"Health and safety isn't something that comes to many people's minds out here in the Middle East," admits Khodjasteh. "But it is something you should think about. There is the perception that carpet is dirty and hard surfaces like ceramic tile or wood contain less bacteria. This is not true. If carpet is vacuumed twice a day then it can be very clean. Wood and ceramic tiles contain cracks where bacteria can manifest proving difficult to remove."
Slips and trips at work are a major cause of absenteeism. "Carpet is obviously a safer option where slips at work are concerned," says Iris Seiffer, director of business development, Object Carpet. "They can also be better for people suffering from allergies as they can trap dirt and allergens which can then be vacuumed up."
With the world trying to become a greener place, some FMs may also be interested in flooring that has been recycled or can be reused once its life expectancy is up. "Recycled carpet is very common throughout the world," says Khodjasteh. "You can even recycle plastic bottles to make yarn and a lot of old carpet can be recycled and used as backing."
Ultimately an FM should also be thinking about the effect the flooring will have on the staff walking on it on a daily basis. Schaschen believes that flooring can have a huge impact on the productivity of the workforce inside an office.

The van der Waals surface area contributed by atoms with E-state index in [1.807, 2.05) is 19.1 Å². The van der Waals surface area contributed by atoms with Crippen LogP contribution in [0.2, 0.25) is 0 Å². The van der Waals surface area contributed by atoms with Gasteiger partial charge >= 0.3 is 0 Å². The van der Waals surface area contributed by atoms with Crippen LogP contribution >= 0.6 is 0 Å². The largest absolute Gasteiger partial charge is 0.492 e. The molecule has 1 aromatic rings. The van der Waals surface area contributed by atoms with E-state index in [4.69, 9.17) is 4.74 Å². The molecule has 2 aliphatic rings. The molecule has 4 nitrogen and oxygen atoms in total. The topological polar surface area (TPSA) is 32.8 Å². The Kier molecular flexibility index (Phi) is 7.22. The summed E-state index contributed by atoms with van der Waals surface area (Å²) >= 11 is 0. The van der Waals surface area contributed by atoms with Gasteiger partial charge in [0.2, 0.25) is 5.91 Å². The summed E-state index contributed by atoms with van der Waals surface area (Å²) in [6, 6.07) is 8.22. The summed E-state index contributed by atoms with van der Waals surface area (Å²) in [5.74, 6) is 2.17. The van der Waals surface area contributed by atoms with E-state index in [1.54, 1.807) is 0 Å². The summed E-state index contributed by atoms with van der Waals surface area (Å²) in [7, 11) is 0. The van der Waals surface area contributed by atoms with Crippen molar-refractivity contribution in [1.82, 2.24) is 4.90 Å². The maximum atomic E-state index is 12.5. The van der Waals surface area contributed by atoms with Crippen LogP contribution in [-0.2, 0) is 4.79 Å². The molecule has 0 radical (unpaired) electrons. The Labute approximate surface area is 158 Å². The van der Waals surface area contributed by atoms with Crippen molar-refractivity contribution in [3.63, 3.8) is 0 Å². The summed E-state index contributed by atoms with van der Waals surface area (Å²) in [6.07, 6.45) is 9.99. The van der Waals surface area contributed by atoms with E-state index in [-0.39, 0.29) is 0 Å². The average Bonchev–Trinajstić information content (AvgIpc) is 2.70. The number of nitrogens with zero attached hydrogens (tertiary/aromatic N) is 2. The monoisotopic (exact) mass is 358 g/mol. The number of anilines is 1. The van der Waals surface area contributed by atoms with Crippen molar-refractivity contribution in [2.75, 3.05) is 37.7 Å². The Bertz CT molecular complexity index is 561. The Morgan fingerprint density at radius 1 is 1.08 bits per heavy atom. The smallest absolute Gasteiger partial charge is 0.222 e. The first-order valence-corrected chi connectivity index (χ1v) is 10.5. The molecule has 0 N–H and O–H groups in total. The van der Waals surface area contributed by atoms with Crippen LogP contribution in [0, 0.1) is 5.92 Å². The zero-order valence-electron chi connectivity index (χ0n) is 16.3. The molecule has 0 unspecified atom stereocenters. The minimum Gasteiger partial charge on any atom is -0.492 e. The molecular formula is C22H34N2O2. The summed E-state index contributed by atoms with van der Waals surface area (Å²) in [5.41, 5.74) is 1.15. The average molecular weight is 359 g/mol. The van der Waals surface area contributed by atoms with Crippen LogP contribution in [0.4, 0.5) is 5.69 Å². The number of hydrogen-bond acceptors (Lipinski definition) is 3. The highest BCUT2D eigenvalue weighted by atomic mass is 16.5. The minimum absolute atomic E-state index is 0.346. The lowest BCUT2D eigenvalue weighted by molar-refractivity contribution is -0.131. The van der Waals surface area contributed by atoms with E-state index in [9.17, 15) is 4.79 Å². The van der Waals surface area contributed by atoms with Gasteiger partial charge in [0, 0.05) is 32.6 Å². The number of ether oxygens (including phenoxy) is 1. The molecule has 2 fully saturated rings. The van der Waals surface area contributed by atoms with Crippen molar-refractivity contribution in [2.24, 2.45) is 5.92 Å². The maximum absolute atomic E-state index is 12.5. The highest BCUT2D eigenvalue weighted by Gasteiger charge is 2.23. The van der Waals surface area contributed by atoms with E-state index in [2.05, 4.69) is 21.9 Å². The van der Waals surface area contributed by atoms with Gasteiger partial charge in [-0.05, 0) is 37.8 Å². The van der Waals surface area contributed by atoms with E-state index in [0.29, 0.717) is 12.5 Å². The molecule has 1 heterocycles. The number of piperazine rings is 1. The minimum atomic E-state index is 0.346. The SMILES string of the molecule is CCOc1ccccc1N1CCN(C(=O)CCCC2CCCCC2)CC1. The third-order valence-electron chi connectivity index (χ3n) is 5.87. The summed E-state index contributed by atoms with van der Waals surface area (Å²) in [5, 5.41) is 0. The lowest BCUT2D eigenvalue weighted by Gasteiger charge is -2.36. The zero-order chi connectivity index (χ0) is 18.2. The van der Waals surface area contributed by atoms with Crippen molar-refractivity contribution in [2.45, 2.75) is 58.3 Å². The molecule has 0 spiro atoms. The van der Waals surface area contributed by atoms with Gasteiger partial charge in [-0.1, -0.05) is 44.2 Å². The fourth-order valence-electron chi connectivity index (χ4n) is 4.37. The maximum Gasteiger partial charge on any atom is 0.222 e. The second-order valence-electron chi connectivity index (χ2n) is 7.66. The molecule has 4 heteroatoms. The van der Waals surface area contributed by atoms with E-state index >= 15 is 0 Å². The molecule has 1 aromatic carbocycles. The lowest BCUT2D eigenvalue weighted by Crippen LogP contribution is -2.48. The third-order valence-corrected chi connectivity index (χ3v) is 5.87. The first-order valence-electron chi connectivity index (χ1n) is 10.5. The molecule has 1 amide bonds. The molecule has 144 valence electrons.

"Companies live by the manpower of an office so it is very important to have attractive flooring for them. Having nice flooring is as important as having the right temperature and lighting and can affect the productivity of the workforce. It's also good for the company to have attractive flooring as it is one of the first things you notice when you walk into an office or building," she explains.
Whatever the main factors involved in choosing flooring, it seems that the trends in the region are changing. With the law now allowing expats to buy in the UAE, companies are now investing more in the buildings they own. "Previously companies were spending very little on flooring because they didn't own the property," says Khodjasteh. "But now they are starting to think long-term and are placing a lot of emphasis on good flooring, whether it is with regards to style and image or durability."